Foreign relations chairmen: Snowden would receive a fair trial in the US

The chairmen of the Senate and House panels with jurisdiction over foreign relations say accused spy Edward Snowden would receive a fair trial if he returns to the United States. 

“I think he could get a fair trial in the United States,”  Rep. Ed Royce (R-Calif.), chairman of the House Foreign Affairs Committee, told ABC’s “This Week” in an interview.

“And I think we have existing whistleblower capabilities here in the United States. On a regular basis, whistleblowers come forward, give information to Congress, and we attempt to address those issues,” he added.

Royce said by fleeing to China and then to Russia, Snowden, a former contractor with the National Security Agency, created additional legal problems for himself because of the possibility that he shared additional secrets with foreign intelligence agents.

“In particular, with respect to the authorities that he’s meeting with in Russia, I think this further compounds the problems for U.S. intelligence,” he said.

Federal prosecutors charged Snowden with espionage and theft after he leaked information about the NSA’s domestic and international surveillance programs. Some members of Congress have hailed him as a whistleblower while others have called him a traitor.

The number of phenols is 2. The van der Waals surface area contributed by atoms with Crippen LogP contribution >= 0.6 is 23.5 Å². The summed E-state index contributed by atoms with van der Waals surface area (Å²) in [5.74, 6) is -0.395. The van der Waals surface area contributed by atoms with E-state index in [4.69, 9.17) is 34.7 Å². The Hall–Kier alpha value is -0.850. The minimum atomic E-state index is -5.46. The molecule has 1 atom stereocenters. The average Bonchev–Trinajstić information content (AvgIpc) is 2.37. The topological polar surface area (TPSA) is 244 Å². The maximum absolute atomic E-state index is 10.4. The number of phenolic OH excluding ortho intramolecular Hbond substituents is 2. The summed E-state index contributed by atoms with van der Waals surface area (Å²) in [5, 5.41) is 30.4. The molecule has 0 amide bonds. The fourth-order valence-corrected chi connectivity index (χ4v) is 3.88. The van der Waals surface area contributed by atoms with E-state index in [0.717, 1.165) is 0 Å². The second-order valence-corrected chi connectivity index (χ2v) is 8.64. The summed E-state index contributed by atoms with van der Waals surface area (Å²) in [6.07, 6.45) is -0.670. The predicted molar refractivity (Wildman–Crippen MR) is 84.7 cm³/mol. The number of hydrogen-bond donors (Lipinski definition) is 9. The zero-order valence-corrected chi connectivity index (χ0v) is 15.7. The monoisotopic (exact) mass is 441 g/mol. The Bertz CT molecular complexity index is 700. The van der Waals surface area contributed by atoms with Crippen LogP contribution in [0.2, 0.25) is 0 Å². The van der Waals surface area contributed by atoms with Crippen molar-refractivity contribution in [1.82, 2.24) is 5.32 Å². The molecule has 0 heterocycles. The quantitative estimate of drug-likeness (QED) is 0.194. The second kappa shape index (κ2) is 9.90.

President Obama on Friday stated firmly that he does not view Snowden as a patriot.

Sen. Bob Menendez (D-N.J.), the chairman of the Senate Foreign Relations Committee, said Snowden would have received a fair hearing in Congress or the courts.

“In my view, Ed Snowden is a fugitive who deserve to be in an American courtroom not in asylum in Russia. And I believe he would have gotten a fair hearing,” he said.

Menendez argued that whistleblowers often approach Congress and receive protection.

“I do believe there's a process by which he could have ultimately pursued his interest in a way that doesn't undermine the national security of the United States,” he said.

But Lon Snowden, Edward’s father, disputed that claim during an interview earlier in the morning.

He said lawmakers such as Sen. Dianne Feinstein (D-Calif.), the chairwoman of the Senate Intelligence Committee, and Rep. Peter King (R-N.Y.), a senior member of the House Intelligence panel, have shown unwavering support for the domestic surveillance programs.

He said his son would not have been protected by whistleblower protections.

“The president made the statement that Edward — that the president had enacted whistleblower laws that protected contractors like my son Edward, that is absolutely untrue,” he said on ABC’s “This Week.”

“Either the president is being misled by his advisers or he is intentionally misleading the American people,” he added.

Lon Snowden plans to travel to Russia to meet with his son “very soon,” according to his attorney, Bruce Fein, who also appeared on the show.

Snowden urged his son not to plea bargain with federal authorities but instead defend himself in court.

“I would like is for this to be vetted in open court for the American people to have all of the facts,” he said.